Jones plans to focus on health care and broadband access next year

Assemblyman Billy Jones (Photo provided)

In a recent announcement, Assemblyman Billy Jones, D-Chateaugay, said that he will prioritize easier access to health care and broadband internet services to rural communities during next year’s legislative session.

“New York’s rural communities have long dealt with unique struggles that continue to receive insufficient attention from the state government,” Jones said. “Rural health care providers suffer from high operating costs and a lack of state aid, while access to broadband in rural communities is hampered by unnecessary fees and bureaucratic roadblocks. I’ll always fight for legislation that addresses and alleviates these issues for the health and safety of North Country families.”

According to information provided by the Office of Assemblyman Jones, travel and delivery reimbursement rates for rural home health care providers do not adequately cover the costs of the services, as travel times are generally longer than they would be in larger cities.

Jones’s proposed bill would amend this by increasing the Medicaid reimbursement rate for rural home health care providers to cover actual transportation costs.

“Current state law does not allow fire departments to recover costs from providing emergency medical services, forcing many to stop offering these lifesaving services due to the increased cost,” Connie Mandeville, Communications Coordinator for Office of Assemblyman D. Billy Jones, said. “To remedy this, Jones has sponsored legislation that would allow fire departments to recover these costs. Similarly, in order to help EMS agencies have greater access to funding opportunities, Jones sponsored a bill that would classify emergency medical services as essential services.”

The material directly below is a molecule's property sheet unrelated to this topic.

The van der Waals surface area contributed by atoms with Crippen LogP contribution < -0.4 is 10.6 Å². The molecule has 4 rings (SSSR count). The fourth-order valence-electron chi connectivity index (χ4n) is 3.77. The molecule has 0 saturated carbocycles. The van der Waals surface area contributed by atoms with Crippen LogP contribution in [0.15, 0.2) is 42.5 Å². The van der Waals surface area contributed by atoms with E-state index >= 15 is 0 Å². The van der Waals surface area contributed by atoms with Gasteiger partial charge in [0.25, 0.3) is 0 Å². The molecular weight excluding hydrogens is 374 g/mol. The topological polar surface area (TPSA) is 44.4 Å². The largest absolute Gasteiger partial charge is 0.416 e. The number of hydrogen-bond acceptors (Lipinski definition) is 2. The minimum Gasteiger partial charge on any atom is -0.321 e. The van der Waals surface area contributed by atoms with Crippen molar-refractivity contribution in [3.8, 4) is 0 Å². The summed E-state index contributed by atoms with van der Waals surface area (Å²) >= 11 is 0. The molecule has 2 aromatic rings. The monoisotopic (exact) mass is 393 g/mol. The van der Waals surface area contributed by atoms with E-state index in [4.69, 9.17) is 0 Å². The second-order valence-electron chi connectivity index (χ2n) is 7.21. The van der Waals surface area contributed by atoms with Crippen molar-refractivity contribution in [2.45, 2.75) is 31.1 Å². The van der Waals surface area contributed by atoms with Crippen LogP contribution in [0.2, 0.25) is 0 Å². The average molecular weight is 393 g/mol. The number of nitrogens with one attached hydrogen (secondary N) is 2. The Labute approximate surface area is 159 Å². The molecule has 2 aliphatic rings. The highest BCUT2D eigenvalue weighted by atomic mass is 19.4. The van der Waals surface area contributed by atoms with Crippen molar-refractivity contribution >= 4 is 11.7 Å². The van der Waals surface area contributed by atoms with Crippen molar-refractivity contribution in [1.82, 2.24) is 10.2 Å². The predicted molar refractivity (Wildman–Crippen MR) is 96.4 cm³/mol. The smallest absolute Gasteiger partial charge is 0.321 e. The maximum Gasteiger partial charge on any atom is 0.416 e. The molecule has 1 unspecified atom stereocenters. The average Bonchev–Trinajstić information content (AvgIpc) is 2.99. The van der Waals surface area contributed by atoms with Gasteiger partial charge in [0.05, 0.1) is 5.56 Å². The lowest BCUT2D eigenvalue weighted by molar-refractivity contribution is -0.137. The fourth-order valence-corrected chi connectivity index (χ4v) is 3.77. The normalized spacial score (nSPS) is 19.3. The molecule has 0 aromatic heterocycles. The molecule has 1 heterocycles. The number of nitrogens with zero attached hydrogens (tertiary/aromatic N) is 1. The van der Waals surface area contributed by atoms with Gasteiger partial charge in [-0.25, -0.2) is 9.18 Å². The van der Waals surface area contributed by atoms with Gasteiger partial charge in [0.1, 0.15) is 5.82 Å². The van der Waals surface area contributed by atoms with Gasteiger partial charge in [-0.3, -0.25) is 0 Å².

According to a report provided by the NYS Comptroller, Thomas P. DiNapoli, 19.3% of North Country households receive unreliable access to broadband.

“In an increasingly virtual world, it’s critical that all New Yorkers have access to broadband internet services not only for entertainment, but for job opportunities, school assignments and doctor’s visits.” Jones notes.

To remove potential hurdles to improved rural broadband access, Jones is cosponsoring a bill that will prohibit fees for the use and occupancy of the state right of way in an agreement with a fiberoptic provider along with introducing a currently pending bill that would prohibit charging these fees for fiberoptic broadband projects funded by the federal government.

According to Jones’s Office, fiberoptic providers are the only utilities that are required to pay these additional fees.


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